Wednesday, February 11, 2015

Using RequireJS to Manage Dependencies

I have a handful of blog posts describing how to deal with JavaScript dependency conflicts such as multiple library inclusions, namespace conflicts, etc. These workarounds are necessary in portal environments that mash up content from various providers that may use the same libraries. On a portal (Interaction Hub) homepage, for example, you may have a Pagelet Wizard pagelet that uses the jQuery Cycle plugin as well as a Pagelet Wizard pagelet that uses jQuery UI. Both of these pagelets will include the jQuery library, but different jQuery plugins. As each pagelet loads, it will load jQuery and then its required plugins. Both pagelets will try to put $ and jQuery into the global (window) namespace. The last pagelet to load will reload window.$ and window.jQuery causing the browser to drop any previously loaded jQuery plugins.

One technique JavaScript developers use to manage dependencies in a scenario like this is to use RequireJS with Asynchronous Module Definitions (AMD). With RequireJS and AMD, you would define a RequireJS configuration file pointing to each JavaScript library and plugin and then write JavaScript that uses these libraries with a RequireJS closure. This approach keeps custom libraries out of the global namespace and ensures that libraries only load once (not once for each pagelet). PeopleTools 8.54 makes implementing this really easy through the new Branding Objects module and Branding System Options. Let's review an example. Let's say that I have RequireJS, jQuery, and jQuery UI loaded into JavaScript objects in the Branding Objects module as shown in the following image

Now let's say you have your Branding System Options configured to include RequireJS and the RequireJS configuration file as described in the following screenshot:

You could then create a Pagelet Wizard pagelet containing HTML like the following and not worry about dependencies or namespace pollution. Everything would just work

<div id="NAA_DIALOG_TEST_html">
  <style type="text/css">
    @import url(%StyleSheet(NAA_JQ_UI_1_11_2));
    #NAA_DIALOG_TEST_html .dialog { display: none };
  </style>
  <script>
      require(['jquery', 'jqueryui'], function ($) {
        $(document).ready(function() {
          console.log("dialog pagelet is using version " + $.fn.jquery);
          $("#NAA_DIALOG_TEST_html").find("button")
              .button()
              .click(function( event ) {
                event.preventDefault();
                $("#NAA_DIALOG_TEST_html .dialog").dialog();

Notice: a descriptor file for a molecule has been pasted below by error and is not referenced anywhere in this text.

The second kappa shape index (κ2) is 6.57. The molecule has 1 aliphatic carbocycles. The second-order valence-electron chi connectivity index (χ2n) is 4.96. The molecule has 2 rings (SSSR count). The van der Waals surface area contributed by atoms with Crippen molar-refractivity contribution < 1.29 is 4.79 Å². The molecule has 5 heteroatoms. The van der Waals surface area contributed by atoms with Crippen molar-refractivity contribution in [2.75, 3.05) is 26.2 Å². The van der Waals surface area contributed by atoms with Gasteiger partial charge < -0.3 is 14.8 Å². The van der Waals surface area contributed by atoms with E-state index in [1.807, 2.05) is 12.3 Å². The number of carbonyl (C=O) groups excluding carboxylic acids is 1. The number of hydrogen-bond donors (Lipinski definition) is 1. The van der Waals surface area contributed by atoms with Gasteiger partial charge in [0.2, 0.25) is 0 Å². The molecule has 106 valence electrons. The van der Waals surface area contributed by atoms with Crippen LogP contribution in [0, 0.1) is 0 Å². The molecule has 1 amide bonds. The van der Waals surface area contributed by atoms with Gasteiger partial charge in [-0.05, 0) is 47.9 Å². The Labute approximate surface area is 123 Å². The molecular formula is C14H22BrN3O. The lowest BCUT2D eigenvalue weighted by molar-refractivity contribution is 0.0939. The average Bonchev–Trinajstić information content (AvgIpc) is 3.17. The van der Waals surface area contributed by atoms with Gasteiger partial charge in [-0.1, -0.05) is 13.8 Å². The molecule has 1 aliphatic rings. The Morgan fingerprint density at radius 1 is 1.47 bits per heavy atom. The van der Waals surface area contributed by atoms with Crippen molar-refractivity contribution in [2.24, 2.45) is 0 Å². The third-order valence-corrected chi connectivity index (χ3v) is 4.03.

});
          });
      });

  </script>
  <button>Show Dialog</button>
  <div class="dialog" title="Basic dialog">
    <p>This is the default dialog which is useful for displaying information.
    The dialog window can be moved, resized and closed with the 'x' icon.</p>
  </div>
</div>

Of course, this assumes that your RequireJS configuration file looks something like this:

/**
 * RequireJS global configuration. Include after RequireJS in branding settings
 * 
 * @returns {undefined}
 */
(function () {
  /**
   * Build a URL based on the current component's URL
   * @param {type} scriptId
   * @returns {String} derived URL for JavaScript
   */
  var getScriptUrl = function (scriptId) {
    var mainUrl = /*window.strCurrUrl ||*/ window.location.href;
    var parts =
        mainUrl.match(/ps[pc]\/(.+?)(?:_\d)*?\/(.+?)\/(.+?)\/[chs]\//);
    return window.location.origin + "/psc/" + parts[1] + "/" + parts[2] +
        "/" + parts[3] +
        "/s/WEBLIB_PTBR.ISCRIPT1.FieldFormula.IScript_GET_JS?ID=" + scriptId;
  };

  require.config({
    paths: {
      /* Using non-standard name because 1.6.2 is not AMD compliant whereas
       * later versions are compliant. Don't want conflict with later version
       */
      'jquery': getScriptUrl("NAA_JQ_1_11_2_JS"),
      'jqueryui': getScriptUrl("NAA_JQ_UI_1_11_2_JS"),
      'jquery-private': getScriptUrl("NAA_JQ_PRIVATE_JS")
    },
    map: {
      // '*' means all modules will get 'jquery-private'
      // for their 'jquery' dependency.
      '*': { 'jquery': 'jquery-private' },

      // 'jquery-private' wants the real jQuery module
      // though. If this line was not here, there would
      // be an unresolvable cyclic dependency.
      'jquery-private': { 'jquery': 'jquery' }
    }
  });
}());

And your jQuery-private module looks something like this:

// http://requirejs.org/docs/jquery.html#noconflictmap
define(['jquery'], function (jq) {
    return jq.noConflict( true );
});

What's up with the getScriptUrl function? JavaScript HTML definitions do not yet support %JavaScript Meta-HTML. The getScriptUrl JavaScript function attempts to perform the same task, but using client-side JavaScript.

Why do we need a jquery-private module? The point is to hide all of our dependencies and just expose them within the RequireJS closure. That way we avoid conflicts with older code that uses jQuery as well as any PeopleTools delivered JavaScript that may user

This technique also works well for loading dependencies. I often use a JavaScript library in a pagelet, with JavaScript executed directly in the pagelet. One challenge I have had is ensuring that my browser parses and processes any JavaScript libraries before JavaScript embedded in a pagelet. RequireJS solves this by first loading the dependencies, and then executing the JavaScript within the define/require function.

Note: For this to work properly, it is important that your JavaScript libraries are either AMD compliant or can be appropriately shimmed. Current versions of jQuery and jQuery UI are AMD compliant. The older version of jQuery UI that ships with PeopleTools 8.54 and earlier is NOT AMD compliant. Instead, I downloaded the latest jQuery UI and uploaded it using the new Branding Objects module. To work successfully, the jQuery UI CSS must be updated to use %Image() for each image resource and each image must be uploaded using the Branding Objects component.

Thursday, February 05, 2015

Alliance 2015

I am looking forward to seeing everyone at the Alliance conference in Nashville next month. I was just reviewing my schedule and see lots of interesting technical sessions (as always). If you have room in your schedule, I invite you to attend my session on Tuesday, Mar 17, 2015 from 11:15 AM to 12:15 PM in Presidential D. The session is titled PeopleSoft PeopleTools Developer: Tips and Techniques. If you can't make it to my session, then perhaps I'll see you shortly thereafter at Meet the Experts from 1:45 to 2:45 (table 11)? I'll be around the conference all week and will be working in the demo grounds when I'm not attending sessions. See you in a few weeks!